Dying to Get High? Know the Signs of Addiction and Route to Recovery
Once highly valued members of society — doctors and athletes, teachers and construction workers, mom and dads, brothers and sisters, everyday Americans — are falling victim to opiate addiction. That’s exactly why the opioid crisis looming over our nation has been declared a public health emergency.
Have you or someone you care about become a casualty to opioid addiction? Read more to find out.
Opiate medications, such as fentanyl, codeine and morphine, are surprisingly easy to obtain. Some of the most commonly prescribed opioid medications, such as Vicodin, OxyContin and Percocet, are indicated for acute pain management. Long-term use of prescription opiates, however, can put you at severe risk.
Patients who use opioids can build up a tolerance to them, a frightening dynamic that triggers the cycle of addiction. When the same amount of one prescription medicine no longer produces the same effect as it once did, some may take more of the substance to feel the desired response. The escalating dosage amount can place you at a grave risk for addiction and ultimately overdose.
An alarming reality is that prescription opioid users are likely to develop a heroin addiction because heroin offers a similar high at a fraction of the cost.
If you’re abusing opioids, you face the alarming risk of a fatal overdose, an epidemic that is killing more than 100 people each day.
Telltale Signs of Opiate Addiction
Physical signs that you or someone you know may be abusing opioids include:
- Noticeable elation/euphoria
- Marked sedation/drowsiness
- Constricted pupils
- Slowed breathing
- Intermittent nodding off or loss of consciousness
Other telltale signs could include:
- Doctor shopping (multiple subscriptions from different doctors)
- Dramatic mood swings
- Surplus of pull bottles around
- Social withdrawal/isolation
- Financial problems
Side Effects of Opiate Abuse
The short-term impact of opioid addiction can include:
- Delayed reaction time
The long-term effects of opioid abuse can include:
- Weakened immune system
- Gastric issues ranging from constipation to bowel perforation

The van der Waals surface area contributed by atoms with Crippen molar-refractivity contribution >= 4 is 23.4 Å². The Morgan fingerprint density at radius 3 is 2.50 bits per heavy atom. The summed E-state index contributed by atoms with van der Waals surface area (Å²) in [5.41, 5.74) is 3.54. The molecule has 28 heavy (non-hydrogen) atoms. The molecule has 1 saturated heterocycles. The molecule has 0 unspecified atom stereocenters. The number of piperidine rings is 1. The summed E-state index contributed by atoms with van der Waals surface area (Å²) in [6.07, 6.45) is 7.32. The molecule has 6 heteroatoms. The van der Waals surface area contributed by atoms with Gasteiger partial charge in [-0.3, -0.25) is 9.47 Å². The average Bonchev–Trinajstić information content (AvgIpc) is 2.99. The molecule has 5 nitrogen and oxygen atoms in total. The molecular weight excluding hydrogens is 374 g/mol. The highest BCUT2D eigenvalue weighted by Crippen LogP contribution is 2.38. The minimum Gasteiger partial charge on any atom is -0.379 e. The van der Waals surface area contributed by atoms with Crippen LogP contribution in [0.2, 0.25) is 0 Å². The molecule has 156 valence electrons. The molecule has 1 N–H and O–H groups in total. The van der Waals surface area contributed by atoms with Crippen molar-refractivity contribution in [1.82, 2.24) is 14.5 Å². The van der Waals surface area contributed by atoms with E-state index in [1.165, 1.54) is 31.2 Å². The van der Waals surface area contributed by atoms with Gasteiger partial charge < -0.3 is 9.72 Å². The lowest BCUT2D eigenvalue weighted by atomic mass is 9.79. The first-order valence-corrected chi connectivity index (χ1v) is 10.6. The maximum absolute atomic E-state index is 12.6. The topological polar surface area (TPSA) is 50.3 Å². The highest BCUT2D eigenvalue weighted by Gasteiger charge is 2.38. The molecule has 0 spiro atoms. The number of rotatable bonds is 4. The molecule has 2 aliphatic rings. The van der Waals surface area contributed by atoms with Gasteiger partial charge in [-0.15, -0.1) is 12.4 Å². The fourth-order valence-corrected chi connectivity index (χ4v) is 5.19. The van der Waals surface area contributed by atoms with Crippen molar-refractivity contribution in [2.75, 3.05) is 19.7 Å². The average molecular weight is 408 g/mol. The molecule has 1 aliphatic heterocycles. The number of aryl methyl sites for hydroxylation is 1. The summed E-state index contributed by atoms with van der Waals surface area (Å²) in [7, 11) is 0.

- Localized abscesses
- Blood clot
- Systemic infection
- Contraction of blood borne diseases (HIV, hepatitis B)
- Respiratory depression
- Major organ damage
Opiate Treatment and Recovery at Your Fingertips
Patients seeking addiction recovery are typically asked questions of this nature:
- How long have you taken the drug?
- When was the last time you took the drug?
- What triggered you to start using more than doctor recommended?
Answers to these questions will help guide the medical staff to determine which treatment approach is the most appropriate for each individual patient.
At New Season Treatment Centers, a comprehensive and multi-pronged approach to addiction recovery is offered.
Patients are slowly stabilized from the drug through the administration of appropriate levels of maintenance medication under the close supervision of a licensed physician. If a patient is stabilizing from powerful opiates, they will be prescribed methadone or buprenorphine to make the transition more manageable. Patients under the treatment of methadone or buprenorphine are closely monitored so the proper dose is being taken on a daily basis.
Concurrent with medication-assisted treatment, patients are offered counseling and other social and emotional support that help promote recovery from illegal opiates. During counseling, you will attend one on one sessions with a counselor to help you determine the triggers of your addiction. The counseling sessions help to build useful coping skills to resist the temptation of illegal drugs. The counseling will also help to reconnect you with family, friends, employment or schooling.
Getting the Help You Need